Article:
Lynx Mixed Reality Headset Launching in November 2022
Paris-based mixed reality startup Lync will now be delivering the first units of its Lynx-R1 mixed reality headset from November 10-15, the founder Stan Larroque has announced.
Larroque issued a YouTube live update where he revealed that production of the headset had already begun. He is also planning to issue further insight on the production this month.
According to Larroque, the repeated delays in producing the device have been occasioned by the crisis facing semiconductor manufacturers and the company has faced a “constant war with suppliers in Taiwan”.
Lynx will be releasing the Lynx-R1 OpenXR and Unity SDK on October 10 on its website. The release of Unreal SDK is also slated for release by the end of this year.
In spite of the bottlenecks his company has faced and increased competition from the more established players, Larroque says he is not afraid of competition from other leading mixed reality hardware manufacturers such as Meta, Apple, and Pico all of which are set to release their high-end devices soon.
Although Lynx-R1 cannot compete in the VR mode, Larroque says the device offers better augmented reality and mixed reality experience. He says the device offers a seamless transition between the real-world environment that is outside the frame and the video image displayed on the headset’s screens.
Larroque also claims that the Lynx lens, which the company developed in-house, is a superior product to the pancake lenses being used in new generation headsets. The Lynx product, he says, does not lose too much light and therefore provides better contrast. The Lynx founder is confident that his mixed reality headset, which he invented several years ago, can hold its own against the stiff competition.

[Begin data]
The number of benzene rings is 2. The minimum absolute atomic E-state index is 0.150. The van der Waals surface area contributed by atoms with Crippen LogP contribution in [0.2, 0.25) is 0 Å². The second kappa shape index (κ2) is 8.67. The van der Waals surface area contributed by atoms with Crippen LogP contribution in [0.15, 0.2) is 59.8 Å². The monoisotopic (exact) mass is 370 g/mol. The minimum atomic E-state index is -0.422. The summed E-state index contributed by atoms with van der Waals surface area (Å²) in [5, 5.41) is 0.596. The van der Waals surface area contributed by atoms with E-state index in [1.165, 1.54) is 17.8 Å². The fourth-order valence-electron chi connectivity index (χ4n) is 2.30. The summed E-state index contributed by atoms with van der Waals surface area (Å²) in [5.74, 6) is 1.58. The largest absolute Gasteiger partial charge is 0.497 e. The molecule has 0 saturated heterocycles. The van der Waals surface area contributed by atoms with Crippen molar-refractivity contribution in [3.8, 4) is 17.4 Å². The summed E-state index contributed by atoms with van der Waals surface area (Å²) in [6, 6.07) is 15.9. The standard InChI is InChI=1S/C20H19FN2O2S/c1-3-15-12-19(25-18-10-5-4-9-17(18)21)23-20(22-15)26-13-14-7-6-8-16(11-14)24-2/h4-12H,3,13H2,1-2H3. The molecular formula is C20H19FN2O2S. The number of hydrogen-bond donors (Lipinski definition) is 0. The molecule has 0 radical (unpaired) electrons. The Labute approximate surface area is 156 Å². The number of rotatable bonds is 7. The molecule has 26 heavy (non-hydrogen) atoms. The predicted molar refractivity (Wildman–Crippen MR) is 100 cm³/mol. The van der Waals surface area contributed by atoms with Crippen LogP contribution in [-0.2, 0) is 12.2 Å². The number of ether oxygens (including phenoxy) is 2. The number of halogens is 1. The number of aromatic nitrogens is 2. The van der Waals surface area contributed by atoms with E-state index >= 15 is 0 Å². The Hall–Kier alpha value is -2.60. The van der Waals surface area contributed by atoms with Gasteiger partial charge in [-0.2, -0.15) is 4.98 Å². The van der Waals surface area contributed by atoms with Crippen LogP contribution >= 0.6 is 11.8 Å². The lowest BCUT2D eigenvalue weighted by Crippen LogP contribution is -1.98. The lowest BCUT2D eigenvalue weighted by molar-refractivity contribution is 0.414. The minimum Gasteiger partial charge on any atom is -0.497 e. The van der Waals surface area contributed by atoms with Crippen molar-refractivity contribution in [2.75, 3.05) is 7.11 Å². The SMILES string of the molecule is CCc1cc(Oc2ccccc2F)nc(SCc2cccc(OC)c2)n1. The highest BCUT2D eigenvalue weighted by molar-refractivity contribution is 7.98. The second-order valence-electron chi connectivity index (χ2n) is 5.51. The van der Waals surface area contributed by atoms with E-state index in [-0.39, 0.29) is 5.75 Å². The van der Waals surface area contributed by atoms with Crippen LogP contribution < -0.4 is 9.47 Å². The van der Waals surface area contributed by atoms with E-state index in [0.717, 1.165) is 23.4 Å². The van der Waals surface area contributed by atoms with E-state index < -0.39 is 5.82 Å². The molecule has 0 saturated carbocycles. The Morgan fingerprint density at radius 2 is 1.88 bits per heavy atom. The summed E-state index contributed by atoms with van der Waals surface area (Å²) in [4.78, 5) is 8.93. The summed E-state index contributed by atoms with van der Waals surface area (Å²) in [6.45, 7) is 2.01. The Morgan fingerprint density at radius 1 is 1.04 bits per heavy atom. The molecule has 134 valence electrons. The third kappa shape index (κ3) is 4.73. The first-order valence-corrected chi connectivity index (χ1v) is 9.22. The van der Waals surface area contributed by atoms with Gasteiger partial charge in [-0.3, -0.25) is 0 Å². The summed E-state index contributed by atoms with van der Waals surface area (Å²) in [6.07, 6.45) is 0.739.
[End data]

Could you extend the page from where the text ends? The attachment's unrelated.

Larroque is expecting mixed reality to be the new standard and that the term “mixed reality” will eventually replace terms such as virtual reality and augmented reality. He says the major players like Meta and Apple will tailor their marketing to emphasize a “mixed reality” experience.
Larroque also says that Lynx uses a “traditionally European” business model where it sells both the headset and its associated ecosystem at a profit which gives the company an edge.
Meta and Pico are selling highly subsidized headsets at a loss and Larroque suggests they are doing this in exchange for monetizable user data. Meta has been subsidizing its VR hardware using its advertising revenues with aim of grabbing a huge chunk of the market although the company has also faced data privacy concerns which have locked out some of its products from some European markets with stiff data protection laws.